Wednesday, April 10, 2013

Moving to Australia solves nothing.  sigh.

It was one of Jesse's and my favorite books, "Alexander and The Terrible, Horrible, No Good, Very Bad Day"  Everything goes wrong and he is going to move to Australia, but of course, there are bad days even in Australia.  And so it goes at the beach as well.

Today was hard, hard, hard.  I finished the stupid novel.  And spent a great deal of the day in tears.  The worst part is that I couldn't even figure out why.  Usually I can identify some emotion or trigger when I fall apart like this.  Today I just couldn't stop crying. 

Where ever you go, there you are.  Even at the beach.  Maybe I shouldn't go on vacation alone.  I miss belonging with someone. 

And you know, I really thought he wouldn't just leave me here.  I thought in my heart of hearts that I would have a dream or a vision or something, where he came and said goodbye or told me he loved me or something.  But he just left.  It feels so abrupt.  I could've used a little more slide.  But then again, maybe not.  That's probably hard too. 

There just isn't any easy. 

And Alexander is right, even in Australia there are terrible, horrible, no good, very bad days.  Doesn't mean I have to like it.


  1. I just love you. I want you to put all of these in a book so that I can read it again many years from now, far from the day you inked this in heart's blood, and admire your wisdom and naked honesty. Today, I just want to hug you.

  2. Yes Dianne, these belong in a book, a deeply profound, moving book.
    Sending love and appreciation your way.

  3. This came in today. Thought of you and "The Book" we all see in you....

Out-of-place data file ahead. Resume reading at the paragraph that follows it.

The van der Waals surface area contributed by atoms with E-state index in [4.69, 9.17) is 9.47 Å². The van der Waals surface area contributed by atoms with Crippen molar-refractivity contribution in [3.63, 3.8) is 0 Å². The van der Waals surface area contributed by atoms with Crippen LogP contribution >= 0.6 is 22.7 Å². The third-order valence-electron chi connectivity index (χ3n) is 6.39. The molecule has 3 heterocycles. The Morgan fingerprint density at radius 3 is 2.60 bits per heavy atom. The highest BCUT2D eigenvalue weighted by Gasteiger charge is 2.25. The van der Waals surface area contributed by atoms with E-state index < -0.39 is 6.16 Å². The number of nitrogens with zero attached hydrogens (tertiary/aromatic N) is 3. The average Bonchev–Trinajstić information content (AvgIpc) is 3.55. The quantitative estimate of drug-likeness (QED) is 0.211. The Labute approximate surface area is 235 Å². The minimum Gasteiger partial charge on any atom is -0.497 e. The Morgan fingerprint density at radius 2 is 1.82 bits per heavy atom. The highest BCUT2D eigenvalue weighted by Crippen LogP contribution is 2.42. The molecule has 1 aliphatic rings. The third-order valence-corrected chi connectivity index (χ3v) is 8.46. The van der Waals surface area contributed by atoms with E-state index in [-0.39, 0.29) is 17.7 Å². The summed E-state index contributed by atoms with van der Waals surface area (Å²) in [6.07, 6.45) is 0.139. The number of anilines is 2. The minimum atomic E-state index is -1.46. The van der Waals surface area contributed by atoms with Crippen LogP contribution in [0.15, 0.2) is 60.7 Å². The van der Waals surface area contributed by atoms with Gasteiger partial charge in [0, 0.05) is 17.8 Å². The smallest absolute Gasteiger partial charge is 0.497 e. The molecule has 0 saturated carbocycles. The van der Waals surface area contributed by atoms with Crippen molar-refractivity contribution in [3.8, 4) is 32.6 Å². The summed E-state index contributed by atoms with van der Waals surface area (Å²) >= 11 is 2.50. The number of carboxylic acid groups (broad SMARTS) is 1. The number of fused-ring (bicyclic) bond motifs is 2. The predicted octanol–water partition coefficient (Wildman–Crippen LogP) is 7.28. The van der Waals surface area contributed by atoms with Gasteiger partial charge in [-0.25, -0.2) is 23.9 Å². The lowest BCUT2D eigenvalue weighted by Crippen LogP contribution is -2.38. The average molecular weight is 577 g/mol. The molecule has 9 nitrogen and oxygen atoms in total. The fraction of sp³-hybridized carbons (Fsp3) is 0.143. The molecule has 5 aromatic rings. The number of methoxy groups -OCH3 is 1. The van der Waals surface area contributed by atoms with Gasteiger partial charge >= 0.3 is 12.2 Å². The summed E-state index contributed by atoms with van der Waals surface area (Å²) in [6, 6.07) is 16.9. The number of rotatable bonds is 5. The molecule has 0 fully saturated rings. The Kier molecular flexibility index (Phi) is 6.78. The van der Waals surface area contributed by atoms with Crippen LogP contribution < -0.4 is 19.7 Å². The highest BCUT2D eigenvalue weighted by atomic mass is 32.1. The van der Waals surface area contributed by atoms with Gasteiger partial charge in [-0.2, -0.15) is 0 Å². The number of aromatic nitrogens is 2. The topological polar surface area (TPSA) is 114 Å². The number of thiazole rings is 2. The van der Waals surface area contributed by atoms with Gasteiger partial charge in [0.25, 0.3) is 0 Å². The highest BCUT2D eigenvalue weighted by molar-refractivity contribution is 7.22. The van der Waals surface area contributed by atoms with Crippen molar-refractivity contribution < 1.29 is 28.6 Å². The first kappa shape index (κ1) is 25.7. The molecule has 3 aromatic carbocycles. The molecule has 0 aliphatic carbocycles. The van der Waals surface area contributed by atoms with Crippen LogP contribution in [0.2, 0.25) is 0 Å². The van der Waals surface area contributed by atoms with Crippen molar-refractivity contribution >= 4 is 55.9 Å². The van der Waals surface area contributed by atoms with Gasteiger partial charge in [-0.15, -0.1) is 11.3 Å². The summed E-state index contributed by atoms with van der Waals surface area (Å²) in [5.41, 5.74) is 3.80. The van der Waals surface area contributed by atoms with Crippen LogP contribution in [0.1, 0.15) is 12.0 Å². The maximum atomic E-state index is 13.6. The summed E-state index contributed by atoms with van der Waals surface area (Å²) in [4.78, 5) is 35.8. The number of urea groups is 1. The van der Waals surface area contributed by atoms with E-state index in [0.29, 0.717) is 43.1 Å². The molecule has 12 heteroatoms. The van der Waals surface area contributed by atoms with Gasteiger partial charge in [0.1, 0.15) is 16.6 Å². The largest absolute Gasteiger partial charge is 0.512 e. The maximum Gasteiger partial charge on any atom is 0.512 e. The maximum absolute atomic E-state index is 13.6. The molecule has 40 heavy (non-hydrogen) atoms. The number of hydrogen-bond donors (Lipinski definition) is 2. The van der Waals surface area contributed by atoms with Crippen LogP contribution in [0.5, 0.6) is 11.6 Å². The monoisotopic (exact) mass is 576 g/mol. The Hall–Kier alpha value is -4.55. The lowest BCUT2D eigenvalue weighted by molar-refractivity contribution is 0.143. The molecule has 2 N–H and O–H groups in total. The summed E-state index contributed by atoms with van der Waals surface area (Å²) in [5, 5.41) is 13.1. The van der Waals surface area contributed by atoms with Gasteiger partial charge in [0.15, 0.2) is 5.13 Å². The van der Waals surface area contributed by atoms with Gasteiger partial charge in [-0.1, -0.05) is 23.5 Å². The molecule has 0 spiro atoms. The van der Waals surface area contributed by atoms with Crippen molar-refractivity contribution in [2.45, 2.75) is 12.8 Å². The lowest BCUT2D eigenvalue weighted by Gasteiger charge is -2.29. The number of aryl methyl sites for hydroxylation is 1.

"It's the birthday of writer Dorothy Allison, born in Greenville, South Carolina (1949) to an unwed 15-year-old who'd dropped out of seventh grade and worked as a waitress. Allison grew up desperately poor, and was sexually abused by her stepfather. But she was inspired by the confidence her teachers and classmates had in her intelligence. 'Because they did not see poverty and hopelessness as a foregone conclusion for my life,' she wrote, 'I could begin to imagine other futures for myself.'
    She won a National Merit Scholarship and was the first person in her family to attend college. There, in the late '60s, she was introduced to the Feminist movement, which she said 'was like opening your eyes under water. It hurt, but suddenly everything that had been dark and mysterious became visible and open to change.' She wrote a memoir about her childhood and family history, Two or Three Things I Know for Sure (1995), but it is her earlier novel, Bastard Out of Carolina (1992), that she's best known for.
    Allison said, 'People want biography. People want memoir. They want you to tell them that the story you're telling them is true. The thing I'm telling you is true, but it did not always happen to me.'"